When it comes to Republican politics, it is generally acknowledged that Massachusetts is a little lopsided. Registered Democrats outnumber registered Republicans by a factor of 3:1. Historically speaking, Republicans have not fared well in elections held in Massachusetts. According to recent analysis, the Republicans sport a worse win-lose record over the last decade than the ‘62 Mets.
True conservatives within the Republican Party fare even worse. There is the occasional Governor, to be sure, but none in recent years have been beacons of conservative thought. The Constitutional Offices of Secretary of State, Auditor and Treasurer have long been in the hands of the Democrats. And, really, there is no such thing as a “conservative Democrat” in Massachusetts. By any national standard, most of our “conservative Republicans” could qualify as card carrying members of the other side in States such as Texas.
Still, whenever a solid Republican candidate is fielded they seem to capture about 43% of the vote. In the recent special election for US Senate, Gabriel Gomez actually received 45%. Was that because of a poor turnout or did the campaign actually reach a few more voters.
Gomez did better in some cities than did Scott Brown last time out. Brown got smoked almost 3:1 in Springfield, for instance; Gomez lost by a factor of 2:1. Progress?
For all of the hype about “The New Republican” Gomez claimed to be; the fact that he beseeched Governor Duval Patrick to be the choice for interim Senator; the fact that he repudiated Republican positions on Gun Control, immigration reform and abortion; and, the fact that Gomez was a first generation American of Columbian parents who did not speak English until 5 years old. The numbers tell us that it may have shaken loose only 2% more votes. Did I mention that he was a Navy SEAL?
The problem was less that Gomez was running on a resume that did not include political experience; many people pine for that. The problem was that he was running without political positions that would distinguish him from the opponent. This was an issueless campaign so why not vote for the guy who you count upon to be a hard core liberal who will deliver on every vote rather than a soft core liberal who might surprise you when predictability counts?
We are in the fifth year of the Great Recession. We have not even recovered the lost jobs from 2008-2009 no less created opportunity at the rate of 125,000 jobs per month necessary to sustain our economy. Our foreign policy is in shambles. The Middle East is on fire and the administration, with the complicity of some Republican Senators, pours fire on the situation by arming rebels who have no love of the United States. Vladimir Putin lectures us on world affairs and outmaneuvers us in the United Nations.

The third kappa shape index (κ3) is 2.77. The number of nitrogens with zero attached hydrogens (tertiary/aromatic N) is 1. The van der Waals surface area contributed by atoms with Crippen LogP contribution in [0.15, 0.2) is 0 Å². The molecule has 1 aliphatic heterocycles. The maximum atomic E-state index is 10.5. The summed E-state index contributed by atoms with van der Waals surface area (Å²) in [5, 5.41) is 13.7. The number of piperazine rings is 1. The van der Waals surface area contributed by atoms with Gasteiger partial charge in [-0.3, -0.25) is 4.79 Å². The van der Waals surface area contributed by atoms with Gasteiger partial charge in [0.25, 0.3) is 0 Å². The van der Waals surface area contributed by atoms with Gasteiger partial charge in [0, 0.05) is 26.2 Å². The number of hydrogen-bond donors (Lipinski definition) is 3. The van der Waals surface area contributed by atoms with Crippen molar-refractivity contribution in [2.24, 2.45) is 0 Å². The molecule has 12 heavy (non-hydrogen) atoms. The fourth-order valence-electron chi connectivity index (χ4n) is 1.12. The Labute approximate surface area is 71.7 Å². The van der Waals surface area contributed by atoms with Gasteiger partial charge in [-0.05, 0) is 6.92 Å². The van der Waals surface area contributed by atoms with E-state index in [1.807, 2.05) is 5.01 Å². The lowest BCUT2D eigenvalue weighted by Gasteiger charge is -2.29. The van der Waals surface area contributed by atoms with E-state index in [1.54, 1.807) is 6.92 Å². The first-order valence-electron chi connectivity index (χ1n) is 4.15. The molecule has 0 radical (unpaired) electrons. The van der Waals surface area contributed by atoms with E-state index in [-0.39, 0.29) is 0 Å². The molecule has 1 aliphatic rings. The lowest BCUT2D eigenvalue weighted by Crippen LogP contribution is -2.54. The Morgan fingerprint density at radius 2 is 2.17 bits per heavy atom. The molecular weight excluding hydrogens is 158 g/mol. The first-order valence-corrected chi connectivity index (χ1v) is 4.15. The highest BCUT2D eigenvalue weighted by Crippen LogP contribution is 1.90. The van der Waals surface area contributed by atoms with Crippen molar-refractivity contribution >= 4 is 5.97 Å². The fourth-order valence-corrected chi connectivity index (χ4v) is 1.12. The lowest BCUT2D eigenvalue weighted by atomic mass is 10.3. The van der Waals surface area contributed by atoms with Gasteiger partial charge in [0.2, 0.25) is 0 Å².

So what do we talk about in The Great Senate Special Election? Toilet bowls, absentee representation, reaching across the aisle to be more catholic than the Pope and arithmetic rather than math. We deserved a better campaign.
The problems with the Gomez campaign belie the fact that the major political parties are in cahoots. They exist to preserve the status quo. Discussing the size of government is like arguing over how many angels can dance on the head of a pin. When the music stops, all that matters is that there is a narrative that the players can manipulate to their advantage so as to maintain their seat.
Is being a Member of Congress so satisfying that a person wishes to do it for 30 or 40 years? Or even more? I think that the satisfaction of the role ultimately becomes secondary to the power that it brings, to the egotistical nature of the incumbency. Humans have a preservation instinct and politicians have a highly refined sense of self preservation.
So where does that leave us poor constituents? What are we to do in a world where left and right collude to find a good ‘ol boy (and girl) network of back slapping colleagues who pontificate and bellow but who really don’t stand for anything? Anything except reelection, that is.
We know what the answer is. We have seen this coming for a long time. We have seen it at least since the advent of the Tea Party. Since the beginning of a group of people whose only ambition was to ask the one simple question, “Why?” And one more follow on, “Please explain this to me.” And what we have gotten from our efforts is to be vilified and investigated and instigated and infiltrated and demeaned and demonized.
The Democrats cannot have us and the Republicans will not have us. The time for a third party is upon us now. I fear it may well be too late.